Can trade policy enable “Data Free Flow with Trust?"
Published 11 December 2023
“Data Free Flow with Trust” (DFFT) is becoming a key concept in promoting global data governance in an era of intensifying geopolitics, emerging technologies and concentration of digital market power. How can trade policy promote DFFT, and what are the challenges?
“Data Free Flow with Trust” (DFFT) as a key concept for promoting global data governance
Currently, there are three principal approaches to data flow governance: the public interest / human-rights-centred (European) approach, the market-driven (US) approach and the state-centred (Chinese) approach. All this while intensifying geopolitics, emerging technologies and digital market concentration are changing the digital governance landscape. The US Government’s recent policy shift (Executive Order on the Safe, Secure, and Trustworthy Development and Use of Artificial Intelligence, 30th October 2023) towards a more public-interest-driven approach to digital governance. In line with this, the US withdrew its support for certain proposals (non-discriminatory treatment, data flows, data localisation and source code) under the WTO’s Joint Initiative on E-Commerce saying that it needed to review its approach in order to enhance its public policy objectives. These reflect the institutional and technical challenges that trade policy faces.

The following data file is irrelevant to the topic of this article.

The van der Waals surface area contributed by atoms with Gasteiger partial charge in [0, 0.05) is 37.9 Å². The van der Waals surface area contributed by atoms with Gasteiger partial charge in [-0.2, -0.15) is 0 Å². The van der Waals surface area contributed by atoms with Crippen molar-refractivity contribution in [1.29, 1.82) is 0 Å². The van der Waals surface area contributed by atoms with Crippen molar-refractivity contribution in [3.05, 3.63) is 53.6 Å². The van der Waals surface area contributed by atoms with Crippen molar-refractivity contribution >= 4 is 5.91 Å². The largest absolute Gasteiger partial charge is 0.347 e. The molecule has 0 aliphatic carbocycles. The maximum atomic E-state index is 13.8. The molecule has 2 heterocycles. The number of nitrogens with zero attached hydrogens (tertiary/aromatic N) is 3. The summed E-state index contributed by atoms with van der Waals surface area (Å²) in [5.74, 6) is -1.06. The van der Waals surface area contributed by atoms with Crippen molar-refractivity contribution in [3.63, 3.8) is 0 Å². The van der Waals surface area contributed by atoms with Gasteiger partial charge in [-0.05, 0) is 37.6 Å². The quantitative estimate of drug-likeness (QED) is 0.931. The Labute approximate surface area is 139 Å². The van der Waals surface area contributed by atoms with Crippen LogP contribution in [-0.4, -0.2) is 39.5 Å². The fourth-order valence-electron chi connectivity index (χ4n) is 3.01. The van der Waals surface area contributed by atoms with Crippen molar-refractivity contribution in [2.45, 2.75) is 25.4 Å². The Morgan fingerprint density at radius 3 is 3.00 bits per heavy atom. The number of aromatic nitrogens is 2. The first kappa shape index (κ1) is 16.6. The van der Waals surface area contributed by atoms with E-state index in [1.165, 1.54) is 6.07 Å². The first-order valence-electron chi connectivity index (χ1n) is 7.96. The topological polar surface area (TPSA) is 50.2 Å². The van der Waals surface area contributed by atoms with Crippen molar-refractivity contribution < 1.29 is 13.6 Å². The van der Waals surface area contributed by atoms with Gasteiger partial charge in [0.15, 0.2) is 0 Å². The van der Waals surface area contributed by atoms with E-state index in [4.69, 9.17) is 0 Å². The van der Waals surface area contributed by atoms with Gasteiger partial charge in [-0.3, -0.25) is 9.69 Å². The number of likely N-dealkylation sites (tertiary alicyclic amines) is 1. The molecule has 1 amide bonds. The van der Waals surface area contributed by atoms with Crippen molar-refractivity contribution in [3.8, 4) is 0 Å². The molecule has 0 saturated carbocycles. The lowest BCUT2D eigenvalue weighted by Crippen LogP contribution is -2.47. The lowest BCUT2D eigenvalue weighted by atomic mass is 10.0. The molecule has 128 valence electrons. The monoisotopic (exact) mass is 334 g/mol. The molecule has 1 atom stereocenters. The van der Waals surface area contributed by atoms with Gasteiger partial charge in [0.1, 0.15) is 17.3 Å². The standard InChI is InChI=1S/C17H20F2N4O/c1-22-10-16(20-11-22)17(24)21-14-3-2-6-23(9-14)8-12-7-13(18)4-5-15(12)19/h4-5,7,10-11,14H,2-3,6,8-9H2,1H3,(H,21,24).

It could be argued that to promote global data governance, we need a common norm that can be shared internationally. “Data Free Flow with Trust” is a policy concept introduced in 2019 by then- the Japanese Prime Minister, Shinzo Abe, and which has subsequently been discussed at high-level international diplomatic fora such as the G7 and G20.1